In charge of this creation process are award-winning composers Eddie Freeman and Marta Victoria, the successful partnership that drives Icarus Music.This energetic duo holds degrees in audio engineering, television, writing, music and film. Tapping on that and their thirty plus years of industry experience, they are able to quickly and intelligently compose and engineer beautiful, high-quality works for all their clients. Clients include Discovery Channel, Nat Geo and other programing of natural history documentaries, advertising, interactive gaming and music CDs.
A native of downtown Chicago, Elle launched her writing career at the world famous comedy theater The Second City – Chicago, where she produced and co-wrote sketch comedy shows. After moving to Los Angeles she continued writing sketch comedy at The Second City – Hollywood and then brought her skills to the famous Acme Comedy Theater in Hollywood where she wrote and performed in over 200 sketch comedy shows. Elle pens everything from 3D live-action films and comedy/drama series, to satirical news articles, and natural history. In 2015 Elle is publishing her first book.
Emmanuel is the owner of Masalai Communications, a digital media services company based in PNG, which has been operating since 2001. Despite attaining a law degree and acceptance to the bar, Emmanuel decided that using media to help tell PNG stories was more important. This has led him to over 10 years in website development and now filmmaking for television broadcast with his new program, Tanim Graun. With his film crew, Emmanuel helped to collect footage for the film in a pick-up shoot that took place in June, 2015.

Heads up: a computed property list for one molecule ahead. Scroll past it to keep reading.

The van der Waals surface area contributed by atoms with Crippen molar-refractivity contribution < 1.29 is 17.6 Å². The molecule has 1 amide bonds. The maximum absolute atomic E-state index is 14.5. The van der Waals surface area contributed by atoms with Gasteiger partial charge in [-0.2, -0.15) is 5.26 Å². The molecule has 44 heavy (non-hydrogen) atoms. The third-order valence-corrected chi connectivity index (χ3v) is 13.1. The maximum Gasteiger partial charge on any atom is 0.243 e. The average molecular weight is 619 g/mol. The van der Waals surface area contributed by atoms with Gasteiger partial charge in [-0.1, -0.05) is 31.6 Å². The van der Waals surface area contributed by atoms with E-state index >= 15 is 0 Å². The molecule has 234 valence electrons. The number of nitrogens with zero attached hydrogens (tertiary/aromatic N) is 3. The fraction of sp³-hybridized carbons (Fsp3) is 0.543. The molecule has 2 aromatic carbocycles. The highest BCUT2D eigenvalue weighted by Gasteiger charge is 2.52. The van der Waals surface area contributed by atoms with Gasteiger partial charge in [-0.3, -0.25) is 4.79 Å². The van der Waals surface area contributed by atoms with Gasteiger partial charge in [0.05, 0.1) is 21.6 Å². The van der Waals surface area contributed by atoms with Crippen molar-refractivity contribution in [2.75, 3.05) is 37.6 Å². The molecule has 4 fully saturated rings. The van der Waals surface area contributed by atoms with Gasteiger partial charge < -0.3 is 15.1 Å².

As our Australian Co-Producer, Rae’s connections in Papua New Guinea and surrounding Melanesian islands are as significant as her relationships established within the borders of her home country of Australia. Rae’s NGO work includes an impressive list including human rights issues throughout the Pacific region. She lived and worked on Bougainville Island for over 20 years before having to evacuate as a result of the Civil War Crises. Rae also manages the international work of artist, Jeffry Feeger, our modern-day Papua New Guinean portrait painter collaborating with the film project.
Dick Doyle was a second-generation palm plantation owner, born and raised in Papua New Guinea. His intimate knowledge of the culture and language (‘tok pisin’) of the region, as well as in-depth understanding of history, was crucial to the success of the expedition. Born in Rabaul on the island of New Britain, he has lived in the remote Witu Islands for most of his life. His ability to immediately establish rapport with the local people wherever we went enabled us to get close and learn more than we might otherwise have. We lost Dick in July of 2013. He is survived by his three lovely daughters.